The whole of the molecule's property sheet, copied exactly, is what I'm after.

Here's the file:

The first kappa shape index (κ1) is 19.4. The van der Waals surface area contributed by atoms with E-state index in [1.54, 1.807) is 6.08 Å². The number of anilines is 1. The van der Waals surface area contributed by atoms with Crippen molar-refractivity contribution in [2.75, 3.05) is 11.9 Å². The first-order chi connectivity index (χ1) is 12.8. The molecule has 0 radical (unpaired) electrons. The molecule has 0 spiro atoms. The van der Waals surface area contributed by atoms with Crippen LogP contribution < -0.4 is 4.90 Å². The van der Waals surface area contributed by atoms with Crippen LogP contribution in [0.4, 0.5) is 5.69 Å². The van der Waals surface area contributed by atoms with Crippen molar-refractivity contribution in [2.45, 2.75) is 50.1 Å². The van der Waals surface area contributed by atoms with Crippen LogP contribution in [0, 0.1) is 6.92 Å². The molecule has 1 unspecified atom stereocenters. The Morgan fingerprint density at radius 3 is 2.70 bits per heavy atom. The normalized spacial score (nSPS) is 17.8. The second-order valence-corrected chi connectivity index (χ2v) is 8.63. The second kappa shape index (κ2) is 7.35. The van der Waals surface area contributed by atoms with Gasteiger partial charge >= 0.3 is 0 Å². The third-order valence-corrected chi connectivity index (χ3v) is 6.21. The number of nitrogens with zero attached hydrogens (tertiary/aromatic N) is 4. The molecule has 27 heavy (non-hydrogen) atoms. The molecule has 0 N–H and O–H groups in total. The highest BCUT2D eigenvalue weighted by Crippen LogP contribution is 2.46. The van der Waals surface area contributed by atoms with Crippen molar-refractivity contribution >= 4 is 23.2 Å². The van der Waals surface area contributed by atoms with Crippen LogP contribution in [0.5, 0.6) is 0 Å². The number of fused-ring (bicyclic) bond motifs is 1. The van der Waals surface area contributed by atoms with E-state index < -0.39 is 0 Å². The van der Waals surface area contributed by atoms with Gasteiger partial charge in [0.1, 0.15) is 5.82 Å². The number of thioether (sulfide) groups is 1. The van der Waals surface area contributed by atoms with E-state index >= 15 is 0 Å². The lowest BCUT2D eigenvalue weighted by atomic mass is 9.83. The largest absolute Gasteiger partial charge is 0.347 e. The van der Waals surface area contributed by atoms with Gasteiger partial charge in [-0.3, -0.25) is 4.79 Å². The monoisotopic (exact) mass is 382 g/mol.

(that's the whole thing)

The first kappa shape index (κ1) is 19.4. The van der Waals surface area contributed by atoms with E-state index in [1.54, 1.807) is 6.08 Å². The number of anilines is 1. The van der Waals surface area contributed by atoms with Crippen molar-refractivity contribution in [2.75, 3.05) is 11.9 Å². The first-order chi connectivity index (χ1) is 12.8. The molecule has 0 radical (unpaired) electrons. The molecule has 0 spiro atoms. The van der Waals surface area contributed by atoms with Crippen LogP contribution < -0.4 is 4.90 Å². The van der Waals surface area contributed by atoms with Crippen LogP contribution in [0.4, 0.5) is 5.69 Å². The van der Waals surface area contributed by atoms with Crippen molar-refractivity contribution in [2.45, 2.75) is 50.1 Å². The van der Waals surface area contributed by atoms with Crippen LogP contribution in [0, 0.1) is 6.92 Å². The molecule has 1 unspecified atom stereocenters. The Morgan fingerprint density at radius 3 is 2.70 bits per heavy atom. The normalized spacial score (nSPS) is 17.8. The second-order valence-corrected chi connectivity index (χ2v) is 8.63. The second kappa shape index (κ2) is 7.35. The van der Waals surface area contributed by atoms with Gasteiger partial charge >= 0.3 is 0 Å². The third-order valence-corrected chi connectivity index (χ3v) is 6.21. The number of nitrogens with zero attached hydrogens (tertiary/aromatic N) is 4. The molecule has 27 heavy (non-hydrogen) atoms. The molecule has 0 N–H and O–H groups in total. The highest BCUT2D eigenvalue weighted by Crippen LogP contribution is 2.46. The van der Waals surface area contributed by atoms with Crippen molar-refractivity contribution >= 4 is 23.2 Å². The van der Waals surface area contributed by atoms with Crippen LogP contribution in [0.5, 0.6) is 0 Å². The number of fused-ring (bicyclic) bond motifs is 1. The van der Waals surface area contributed by atoms with E-state index < -0.39 is 0 Å². The van der Waals surface area contributed by atoms with Gasteiger partial charge in [0.1, 0.15) is 5.82 Å². The number of thioether (sulfide) groups is 1. The van der Waals surface area contributed by atoms with E-state index >= 15 is 0 Å². The lowest BCUT2D eigenvalue weighted by atomic mass is 9.83. The largest absolute Gasteiger partial charge is 0.347 e. The van der Waals surface area contributed by atoms with Gasteiger partial charge in [-0.3, -0.25) is 4.79 Å². The monoisotopic (exact) mass is 382 g/mol.